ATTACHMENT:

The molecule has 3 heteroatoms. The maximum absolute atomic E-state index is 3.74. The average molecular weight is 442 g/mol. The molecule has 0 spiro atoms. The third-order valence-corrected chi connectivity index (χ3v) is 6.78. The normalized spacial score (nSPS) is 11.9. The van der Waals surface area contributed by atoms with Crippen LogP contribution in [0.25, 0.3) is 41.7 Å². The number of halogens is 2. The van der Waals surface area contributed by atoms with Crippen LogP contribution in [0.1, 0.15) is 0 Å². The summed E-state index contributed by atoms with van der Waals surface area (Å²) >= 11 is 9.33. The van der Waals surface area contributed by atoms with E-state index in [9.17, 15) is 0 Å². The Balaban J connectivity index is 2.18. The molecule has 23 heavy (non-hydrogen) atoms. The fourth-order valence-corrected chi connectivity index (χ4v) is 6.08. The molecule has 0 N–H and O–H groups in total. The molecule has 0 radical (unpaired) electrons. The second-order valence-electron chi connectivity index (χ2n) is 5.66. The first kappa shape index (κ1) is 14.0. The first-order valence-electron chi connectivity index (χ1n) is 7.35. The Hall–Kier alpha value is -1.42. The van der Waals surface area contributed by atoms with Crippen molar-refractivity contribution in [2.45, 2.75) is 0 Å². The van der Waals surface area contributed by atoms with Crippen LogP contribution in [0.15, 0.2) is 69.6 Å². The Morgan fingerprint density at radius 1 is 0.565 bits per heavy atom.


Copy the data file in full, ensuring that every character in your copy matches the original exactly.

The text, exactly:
The molecule has 3 heteroatoms. The maximum absolute atomic E-state index is 3.74. The average molecular weight is 442 g/mol. The molecule has 0 spiro atoms. The third-order valence-corrected chi connectivity index (χ3v) is 6.78. The normalized spacial score (nSPS) is 11.9. The van der Waals surface area contributed by atoms with Crippen LogP contribution in [0.25, 0.3) is 41.7 Å². The number of halogens is 2. The van der Waals surface area contributed by atoms with Crippen LogP contribution in [0.1, 0.15) is 0 Å². The summed E-state index contributed by atoms with van der Waals surface area (Å²) >= 11 is 9.33. The van der Waals surface area contributed by atoms with E-state index in [9.17, 15) is 0 Å². The Balaban J connectivity index is 2.18. The molecule has 23 heavy (non-hydrogen) atoms. The fourth-order valence-corrected chi connectivity index (χ4v) is 6.08. The molecule has 0 N–H and O–H groups in total. The molecule has 0 radical (unpaired) electrons. The second-order valence-electron chi connectivity index (χ2n) is 5.66. The first kappa shape index (κ1) is 14.0. The first-order valence-electron chi connectivity index (χ1n) is 7.35. The Hall–Kier alpha value is -1.42. The van der Waals surface area contributed by atoms with Crippen molar-refractivity contribution in [2.45, 2.75) is 0 Å². The van der Waals surface area contributed by atoms with Crippen LogP contribution in [0.15, 0.2) is 69.6 Å². The Morgan fingerprint density at radius 1 is 0.565 bits per heavy atom.